Our Thoughts on Voiding MCAT Scores on Test Day – Should You Do It?
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Taking the MCAT can be a very taxing endeavor. Even after paying for the best MCAT prep courses and studying to the point of exhaustion, walking into test day can be very intimidating and downright stressful. What many test takers don’t realize is that voiding MCAT scores is an option at the end of your testing session. This option is not discussed much in the MCAT community, and perhaps for good reason. Let’s learn more about voiding MCAT scores and let you decide whether this sounds like a good option for test day.
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What’s the Void MCAT Scores Option?
At the end of taking the MCAT, every test taker has the option of voiding his or her MCAT scores. If you void your MCAT scores, this means medical schools will not have a record of you taking the exam, nor do they have any access to a system that shows you voided this test. Similarly, if you did not show up for your exam, medical schools will have no access to a report of you taking the exam. Only you will have a report of a voided or no-show exam through the MCAT score reporting system.
That said, voiding an MCAT score or not showing up to take an MCAT test will count as an attempt (even if the medical schools do not see this). Be updated on how many times you can take the MCAT, as this is a finite number.
According to Section 9 of the AMCAS application, “Include only the MCAT exams you have taken at the time you certify and submit your AMCAS application. Do not include exams that you voided at the time of the exam. You are not required to include exams that you have not released to the AAMC”
Voiding MCAT scores, however, count towards your limit of MCATs that you are able to take (up to 3 times in 1 year, 4 times in 2 consecutive years, or 7 times in a lifetime).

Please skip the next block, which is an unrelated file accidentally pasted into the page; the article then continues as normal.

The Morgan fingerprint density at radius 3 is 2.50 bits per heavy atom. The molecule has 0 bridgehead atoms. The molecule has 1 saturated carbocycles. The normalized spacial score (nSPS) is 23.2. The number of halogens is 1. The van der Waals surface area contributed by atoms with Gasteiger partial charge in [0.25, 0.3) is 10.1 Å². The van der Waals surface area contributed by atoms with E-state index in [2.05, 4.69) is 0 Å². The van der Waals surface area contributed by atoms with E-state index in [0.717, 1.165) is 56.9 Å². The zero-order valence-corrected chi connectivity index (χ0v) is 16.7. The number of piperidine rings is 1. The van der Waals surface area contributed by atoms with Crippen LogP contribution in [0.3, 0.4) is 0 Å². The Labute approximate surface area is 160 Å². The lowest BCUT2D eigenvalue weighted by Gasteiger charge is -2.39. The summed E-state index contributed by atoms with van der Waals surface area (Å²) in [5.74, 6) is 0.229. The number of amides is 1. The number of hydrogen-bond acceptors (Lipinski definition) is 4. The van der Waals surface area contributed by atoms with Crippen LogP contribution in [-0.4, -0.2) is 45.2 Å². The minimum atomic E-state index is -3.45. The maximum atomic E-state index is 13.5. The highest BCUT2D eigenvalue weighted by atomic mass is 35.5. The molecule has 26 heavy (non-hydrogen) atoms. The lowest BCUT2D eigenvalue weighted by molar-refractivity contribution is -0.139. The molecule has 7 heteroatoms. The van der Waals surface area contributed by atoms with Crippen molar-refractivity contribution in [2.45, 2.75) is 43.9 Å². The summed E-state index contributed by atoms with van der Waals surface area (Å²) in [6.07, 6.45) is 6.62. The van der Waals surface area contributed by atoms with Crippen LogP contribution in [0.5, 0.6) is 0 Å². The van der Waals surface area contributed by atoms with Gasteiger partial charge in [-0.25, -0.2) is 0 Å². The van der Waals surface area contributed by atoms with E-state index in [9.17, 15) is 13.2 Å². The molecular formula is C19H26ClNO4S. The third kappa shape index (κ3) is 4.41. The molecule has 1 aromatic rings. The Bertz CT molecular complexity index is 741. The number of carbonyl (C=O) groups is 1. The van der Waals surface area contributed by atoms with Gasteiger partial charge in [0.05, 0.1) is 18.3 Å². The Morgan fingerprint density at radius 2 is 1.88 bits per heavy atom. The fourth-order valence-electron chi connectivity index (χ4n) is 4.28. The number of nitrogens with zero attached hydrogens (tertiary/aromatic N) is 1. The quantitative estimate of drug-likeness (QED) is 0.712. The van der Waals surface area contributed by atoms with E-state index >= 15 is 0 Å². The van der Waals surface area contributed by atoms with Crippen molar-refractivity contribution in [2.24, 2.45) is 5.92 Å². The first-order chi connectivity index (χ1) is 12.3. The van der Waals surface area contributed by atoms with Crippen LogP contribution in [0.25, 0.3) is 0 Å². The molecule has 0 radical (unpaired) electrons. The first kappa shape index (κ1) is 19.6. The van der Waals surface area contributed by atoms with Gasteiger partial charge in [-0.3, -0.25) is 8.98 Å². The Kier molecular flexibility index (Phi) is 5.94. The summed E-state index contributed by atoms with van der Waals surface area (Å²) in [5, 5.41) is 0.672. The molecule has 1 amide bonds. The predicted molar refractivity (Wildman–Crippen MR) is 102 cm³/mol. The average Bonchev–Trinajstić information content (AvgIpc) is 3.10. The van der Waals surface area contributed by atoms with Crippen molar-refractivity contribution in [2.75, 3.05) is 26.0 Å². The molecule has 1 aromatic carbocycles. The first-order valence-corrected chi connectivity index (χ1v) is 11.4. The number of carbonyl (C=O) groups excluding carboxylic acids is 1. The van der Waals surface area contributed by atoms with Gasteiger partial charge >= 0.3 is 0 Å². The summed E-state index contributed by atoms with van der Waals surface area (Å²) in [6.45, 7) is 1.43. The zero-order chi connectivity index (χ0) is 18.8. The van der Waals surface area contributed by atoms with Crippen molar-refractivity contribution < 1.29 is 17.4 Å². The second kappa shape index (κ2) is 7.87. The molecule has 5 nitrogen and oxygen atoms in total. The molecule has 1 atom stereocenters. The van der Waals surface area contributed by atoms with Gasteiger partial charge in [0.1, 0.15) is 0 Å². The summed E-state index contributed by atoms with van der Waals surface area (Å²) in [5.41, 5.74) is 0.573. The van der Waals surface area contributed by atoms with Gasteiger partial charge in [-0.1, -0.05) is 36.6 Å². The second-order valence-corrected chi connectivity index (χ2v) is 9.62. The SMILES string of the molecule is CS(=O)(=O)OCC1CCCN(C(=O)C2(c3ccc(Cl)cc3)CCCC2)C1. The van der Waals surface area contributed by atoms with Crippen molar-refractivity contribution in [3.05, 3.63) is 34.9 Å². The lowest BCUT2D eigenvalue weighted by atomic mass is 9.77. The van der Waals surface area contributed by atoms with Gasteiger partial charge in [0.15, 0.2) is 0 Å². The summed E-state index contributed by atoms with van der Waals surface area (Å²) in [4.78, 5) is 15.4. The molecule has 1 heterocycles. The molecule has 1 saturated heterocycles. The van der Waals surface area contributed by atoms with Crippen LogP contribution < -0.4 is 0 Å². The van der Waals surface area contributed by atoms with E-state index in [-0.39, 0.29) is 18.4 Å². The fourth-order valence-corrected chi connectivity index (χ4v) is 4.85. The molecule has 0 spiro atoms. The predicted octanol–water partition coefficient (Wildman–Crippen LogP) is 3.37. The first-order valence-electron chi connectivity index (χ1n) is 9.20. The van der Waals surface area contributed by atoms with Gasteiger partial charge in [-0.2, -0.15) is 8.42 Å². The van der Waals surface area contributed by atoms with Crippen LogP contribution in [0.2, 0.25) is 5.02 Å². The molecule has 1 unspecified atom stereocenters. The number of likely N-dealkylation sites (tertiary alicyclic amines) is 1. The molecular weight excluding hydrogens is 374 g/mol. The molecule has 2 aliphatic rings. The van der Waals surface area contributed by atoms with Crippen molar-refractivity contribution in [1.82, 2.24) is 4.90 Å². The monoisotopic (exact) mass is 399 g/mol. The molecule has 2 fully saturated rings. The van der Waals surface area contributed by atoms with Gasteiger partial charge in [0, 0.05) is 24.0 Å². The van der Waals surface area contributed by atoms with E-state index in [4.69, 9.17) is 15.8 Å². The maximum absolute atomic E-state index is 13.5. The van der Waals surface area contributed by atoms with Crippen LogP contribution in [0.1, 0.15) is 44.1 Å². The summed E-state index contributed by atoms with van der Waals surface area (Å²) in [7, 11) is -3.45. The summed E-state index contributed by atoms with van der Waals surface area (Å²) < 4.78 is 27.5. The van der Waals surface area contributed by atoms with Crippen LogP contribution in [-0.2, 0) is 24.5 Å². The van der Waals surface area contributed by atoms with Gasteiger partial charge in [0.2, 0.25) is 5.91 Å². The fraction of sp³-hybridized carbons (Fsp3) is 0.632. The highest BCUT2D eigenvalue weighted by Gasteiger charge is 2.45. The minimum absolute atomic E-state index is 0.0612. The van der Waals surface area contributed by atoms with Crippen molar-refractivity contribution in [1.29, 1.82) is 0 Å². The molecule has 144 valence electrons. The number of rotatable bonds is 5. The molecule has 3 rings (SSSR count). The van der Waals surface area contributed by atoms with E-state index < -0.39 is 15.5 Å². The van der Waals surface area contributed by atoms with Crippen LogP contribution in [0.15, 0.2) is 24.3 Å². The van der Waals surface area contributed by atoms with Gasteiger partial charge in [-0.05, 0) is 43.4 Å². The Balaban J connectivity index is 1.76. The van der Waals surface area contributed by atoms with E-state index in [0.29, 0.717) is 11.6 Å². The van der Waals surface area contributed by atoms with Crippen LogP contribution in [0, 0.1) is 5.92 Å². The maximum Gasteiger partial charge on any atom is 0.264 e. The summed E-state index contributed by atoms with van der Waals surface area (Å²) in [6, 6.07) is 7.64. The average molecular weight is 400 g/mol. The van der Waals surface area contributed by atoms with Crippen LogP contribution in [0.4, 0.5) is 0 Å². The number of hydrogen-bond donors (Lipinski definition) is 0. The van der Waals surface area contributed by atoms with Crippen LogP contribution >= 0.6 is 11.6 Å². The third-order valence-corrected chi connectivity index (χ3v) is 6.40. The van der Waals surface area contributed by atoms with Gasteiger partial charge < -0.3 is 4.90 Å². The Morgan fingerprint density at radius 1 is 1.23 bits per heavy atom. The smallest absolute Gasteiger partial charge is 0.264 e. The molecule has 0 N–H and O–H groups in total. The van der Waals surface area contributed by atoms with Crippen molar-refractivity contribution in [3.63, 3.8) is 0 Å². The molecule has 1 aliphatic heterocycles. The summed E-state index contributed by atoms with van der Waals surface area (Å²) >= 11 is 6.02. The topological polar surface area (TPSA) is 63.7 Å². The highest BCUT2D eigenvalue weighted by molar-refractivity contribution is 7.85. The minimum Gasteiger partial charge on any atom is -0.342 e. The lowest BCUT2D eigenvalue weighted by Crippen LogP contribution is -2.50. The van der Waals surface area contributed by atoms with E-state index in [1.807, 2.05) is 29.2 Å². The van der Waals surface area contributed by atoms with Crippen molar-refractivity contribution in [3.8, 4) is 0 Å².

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What’s the Problem with Voiding MCAT Scores?
The issue with voiding scores, as you are reading this now, is that you may be anticipating not doing well on the MCAT. The key to not voiding your MCAT score is to feel prepared and have adequate studying under your belt so that you do not anticipate needing to void your score at the end of the test.
It’s completely common to feel anxious both before and after taking the MCAT, and everyone finishes the test unsure if they answered all the questions correctly. Voiding your MCAT score, however, should not be a decision that you take lightly. Although there are no consequences in terms of admissions seeing your scores, you will definitely be out the fees for your test as well as the entire day you spent taking the test.
When to Void Your Score
Overall, voiding your MCAT score should only be an option due to extreme circumstance. These circumstances may include you being sick on test day and it having a negative impact on your ability to perform well on the test. A second circumstance for voiding a score is if you were ill-prepared for this test, meaning you did not have enough time to answer questions or were lacking in fundamental knowledge to do well. Getting sick on test day is pretty much out of your control. However, not being adequately prepared to take a test is 100% in your control and should be addressed before going into the exam. Remember, if you do not feel prepared for the exam, you still have time to cancel your registration, and, depending on when you registered, possible receive a refund.
Apart from these two extreme situations that would have an impact on your score, you need to walk into test day confident of your abilities and a fair score you will receive. Remember, very few people walk out of the MCAT thinking they aced it, and feeling a little unsure about answering all the questions correctly is both a common and normal feeling to have. When all else fails, you can ask yourself these 3 questions on whether to void your scores.
Keep in mind that registering to take the MCAT is not the end-all. You can always make changes to your registration or reschedule the MCAT if you make the decision with time to spare.
Did you find Are Voiding MCAT Scores Ever a Good Decision helpful? Let us know your experience in deciding on whether voiding MCAT scores is right for you. Comment below!
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